By BEN SALES
NEW YORK (JTA) — The number of hate crimes against Jews in New York City has risen significantly over the first nine months of this year, part of a citywide rise in such offenses.
The New York Police Department has reported 311 total hate crimes through September, as opposed to 250 reported through the same period in 2018, according to Deputy Inspector Mark Molinari, who heads the department’s Hate Crimes Task Force.
Molinari said 52 percent of the reported hate crimes, or 163, have targeted Jews. Over the same period last year, the NYPD reported 108 anti-Semitic hate crimes.
At a meeting Thursday with Jewish philanthropists, Molinari discussed the numbers and how to prevent anti-Semitic crimes in the city. He recounted a list of anti-Jewish hate crimes that had made the news just this week:
* Two Jewish men had their hats knocked off by a group of teens.
* A separate group of children broke the windows of a Brooklyn synagogue during the Rosh Hashanah holiday.
* Also during the holiday, a third group of kids harassed a Jewish woman, pulling off her scarf and wig.
“Although the proximity is ridiculously close, those are not the same three groups of children,” he said. “I would love if one person in New York City committed all of my 311 hate crimes and I could lock up one person and make it go away. For the most part I’m dealing with 311 random individuals of very diverse backgrounds committing these hate crimes against different people.”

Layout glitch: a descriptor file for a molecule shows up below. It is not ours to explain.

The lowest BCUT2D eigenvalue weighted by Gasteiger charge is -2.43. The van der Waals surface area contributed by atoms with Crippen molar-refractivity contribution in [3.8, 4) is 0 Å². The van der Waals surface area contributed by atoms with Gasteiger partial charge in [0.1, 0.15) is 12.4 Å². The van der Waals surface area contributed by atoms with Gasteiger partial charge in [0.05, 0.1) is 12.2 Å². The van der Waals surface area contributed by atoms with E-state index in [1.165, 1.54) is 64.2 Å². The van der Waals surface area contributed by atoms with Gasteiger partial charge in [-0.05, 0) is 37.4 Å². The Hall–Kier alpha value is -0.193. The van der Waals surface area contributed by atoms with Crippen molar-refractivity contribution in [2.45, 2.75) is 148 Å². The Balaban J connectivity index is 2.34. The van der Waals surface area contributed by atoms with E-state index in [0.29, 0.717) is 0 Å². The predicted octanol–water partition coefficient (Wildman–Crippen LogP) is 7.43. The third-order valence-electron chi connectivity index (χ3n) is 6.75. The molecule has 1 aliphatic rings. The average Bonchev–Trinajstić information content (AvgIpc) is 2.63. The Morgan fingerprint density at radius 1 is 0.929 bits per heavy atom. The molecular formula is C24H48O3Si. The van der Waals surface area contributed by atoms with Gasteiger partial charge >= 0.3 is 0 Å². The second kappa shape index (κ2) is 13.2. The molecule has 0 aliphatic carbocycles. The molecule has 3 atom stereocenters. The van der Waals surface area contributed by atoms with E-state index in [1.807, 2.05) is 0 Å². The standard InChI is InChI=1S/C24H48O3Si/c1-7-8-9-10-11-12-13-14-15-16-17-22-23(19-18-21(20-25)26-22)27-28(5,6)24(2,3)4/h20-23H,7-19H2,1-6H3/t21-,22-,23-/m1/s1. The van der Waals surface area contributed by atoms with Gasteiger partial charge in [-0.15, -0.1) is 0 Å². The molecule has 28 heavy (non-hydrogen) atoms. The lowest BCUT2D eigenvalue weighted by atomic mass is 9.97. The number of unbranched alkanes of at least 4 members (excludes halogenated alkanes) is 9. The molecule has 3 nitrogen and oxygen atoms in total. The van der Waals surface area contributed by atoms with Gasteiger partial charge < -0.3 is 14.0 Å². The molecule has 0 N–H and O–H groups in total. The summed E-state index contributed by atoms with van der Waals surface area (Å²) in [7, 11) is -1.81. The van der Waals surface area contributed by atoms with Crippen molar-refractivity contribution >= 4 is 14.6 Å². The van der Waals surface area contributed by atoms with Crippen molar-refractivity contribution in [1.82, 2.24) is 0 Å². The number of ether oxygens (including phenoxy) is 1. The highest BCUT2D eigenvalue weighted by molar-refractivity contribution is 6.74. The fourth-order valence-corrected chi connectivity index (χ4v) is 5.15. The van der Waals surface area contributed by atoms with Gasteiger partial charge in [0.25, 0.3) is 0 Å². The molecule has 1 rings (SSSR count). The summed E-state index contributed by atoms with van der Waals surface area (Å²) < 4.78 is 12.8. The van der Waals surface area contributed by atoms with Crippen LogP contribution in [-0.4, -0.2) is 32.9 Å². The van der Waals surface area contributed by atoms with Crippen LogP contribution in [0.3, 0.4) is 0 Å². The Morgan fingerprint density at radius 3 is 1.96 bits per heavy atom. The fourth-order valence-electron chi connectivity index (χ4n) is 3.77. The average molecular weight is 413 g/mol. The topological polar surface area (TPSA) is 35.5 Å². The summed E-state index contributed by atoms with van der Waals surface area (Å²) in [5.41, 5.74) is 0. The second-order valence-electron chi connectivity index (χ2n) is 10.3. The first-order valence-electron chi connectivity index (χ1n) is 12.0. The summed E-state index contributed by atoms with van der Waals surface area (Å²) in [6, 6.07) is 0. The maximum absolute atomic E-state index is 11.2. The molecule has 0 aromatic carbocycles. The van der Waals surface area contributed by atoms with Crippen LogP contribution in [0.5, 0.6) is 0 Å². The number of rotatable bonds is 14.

That’s the challenge facing the city as it tries to stem a rising tide of hate in its precincts — much of it directed against Jews. Molinari said the criminal behavior doesn’t appear to be coming from members of high-profile extremist hate groups like the Ku Klux Klan or the far-right marchers who demonstrated two years ago in Charlottesville, Virginia.
“The national narrative is not the narrative we see here in New York City,” Molinari said.” There aren’t roving bands of white supremacists, from khakis and tiki torches to hood-wearing people.”
He added later, “Political ideology, religious ideology, we do not see that happen here in New York.”
Molinari was speaking to a group of donors to the UJA-Federation of New York, an umbrella communal organization. Appearing alongside him was Deborah Lauter, who was hired recently to hea